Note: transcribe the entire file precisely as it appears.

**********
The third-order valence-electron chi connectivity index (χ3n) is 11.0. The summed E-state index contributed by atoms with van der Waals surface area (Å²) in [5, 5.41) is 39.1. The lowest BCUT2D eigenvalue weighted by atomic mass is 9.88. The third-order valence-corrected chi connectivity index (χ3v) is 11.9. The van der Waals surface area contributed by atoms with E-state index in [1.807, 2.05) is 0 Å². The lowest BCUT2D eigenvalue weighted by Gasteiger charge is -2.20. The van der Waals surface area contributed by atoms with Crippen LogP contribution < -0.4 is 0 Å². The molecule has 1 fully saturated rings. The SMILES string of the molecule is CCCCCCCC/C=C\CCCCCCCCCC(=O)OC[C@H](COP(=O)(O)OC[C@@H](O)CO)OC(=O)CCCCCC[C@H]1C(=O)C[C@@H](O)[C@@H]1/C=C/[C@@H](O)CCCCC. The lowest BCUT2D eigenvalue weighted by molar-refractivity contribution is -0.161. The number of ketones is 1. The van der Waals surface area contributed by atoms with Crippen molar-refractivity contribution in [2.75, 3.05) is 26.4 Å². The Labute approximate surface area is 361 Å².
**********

The third-order valence-electron chi connectivity index (χ3n) is 11.0. The summed E-state index contributed by atoms with van der Waals surface area (Å²) in [5, 5.41) is 39.1. The lowest BCUT2D eigenvalue weighted by atomic mass is 9.88. The third-order valence-corrected chi connectivity index (χ3v) is 11.9. The van der Waals surface area contributed by atoms with E-state index in [1.807, 2.05) is 0 Å². The lowest BCUT2D eigenvalue weighted by Gasteiger charge is -2.20. The van der Waals surface area contributed by atoms with Crippen LogP contribution < -0.4 is 0 Å². The molecule has 1 fully saturated rings. The SMILES string of the molecule is CCCCCCCC/C=C\CCCCCCCCCC(=O)OC[C@H](COP(=O)(O)OC[C@@H](O)CO)OC(=O)CCCCCC[C@H]1C(=O)C[C@@H](O)[C@@H]1/C=C/[C@@H](O)CCCCC. The lowest BCUT2D eigenvalue weighted by molar-refractivity contribution is -0.161. The number of ketones is 1. The van der Waals surface area contributed by atoms with Crippen molar-refractivity contribution in [2.75, 3.05) is 26.4 Å². The Labute approximate surface area is 361 Å².